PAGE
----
COVID and the war in Ukraine have led to headlines about corporations wanting to secure their supply chains and countries wanting to secure their national interests, both by limiting and changing with whom they trade. Thus, there is reason to believe that we may be entering a period of deglobalization, that is, a halt or even an outright reversal of the globalization that drove global investment, boosted growth, and lowered the cost of manufactured goods for much of the last fifty years. This would have lasting consequences for the global economy and for investors.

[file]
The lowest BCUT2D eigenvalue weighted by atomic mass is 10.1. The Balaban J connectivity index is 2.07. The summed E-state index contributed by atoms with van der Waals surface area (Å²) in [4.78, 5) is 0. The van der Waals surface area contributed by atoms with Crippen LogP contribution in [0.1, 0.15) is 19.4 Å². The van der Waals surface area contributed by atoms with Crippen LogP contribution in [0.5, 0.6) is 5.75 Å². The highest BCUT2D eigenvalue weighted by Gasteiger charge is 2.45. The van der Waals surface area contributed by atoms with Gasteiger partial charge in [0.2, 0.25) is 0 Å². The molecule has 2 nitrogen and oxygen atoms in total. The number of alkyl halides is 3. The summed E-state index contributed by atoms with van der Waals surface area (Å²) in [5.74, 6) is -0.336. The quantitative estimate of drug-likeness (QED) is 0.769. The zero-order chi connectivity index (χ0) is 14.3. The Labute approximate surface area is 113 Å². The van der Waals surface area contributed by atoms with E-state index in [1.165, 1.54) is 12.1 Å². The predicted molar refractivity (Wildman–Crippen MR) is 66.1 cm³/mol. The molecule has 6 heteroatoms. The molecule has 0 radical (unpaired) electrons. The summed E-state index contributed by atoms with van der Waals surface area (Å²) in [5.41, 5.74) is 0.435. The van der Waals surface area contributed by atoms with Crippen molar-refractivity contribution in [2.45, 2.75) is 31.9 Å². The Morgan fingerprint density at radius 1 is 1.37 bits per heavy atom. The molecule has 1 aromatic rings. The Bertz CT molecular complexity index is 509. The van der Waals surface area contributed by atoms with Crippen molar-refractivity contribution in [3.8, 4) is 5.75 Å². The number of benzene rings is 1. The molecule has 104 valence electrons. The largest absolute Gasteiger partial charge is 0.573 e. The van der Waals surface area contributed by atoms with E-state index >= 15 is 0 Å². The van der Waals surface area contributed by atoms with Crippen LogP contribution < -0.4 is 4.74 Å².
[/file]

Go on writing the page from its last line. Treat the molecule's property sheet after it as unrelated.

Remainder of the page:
In this paper, we examine the current evidence for deglobalization by analyzing the current environment and the historical effects of globalization, primarily during the post WWII era. We also examine the costs and benefits of globalization to identify potential impacts of its unraveling. Beyond the obvious diminishment of the peace dividend, we find that deglobalization may have ramifications for price stability, interest rates, economic growth, and lower returns on investment in the US and beyond.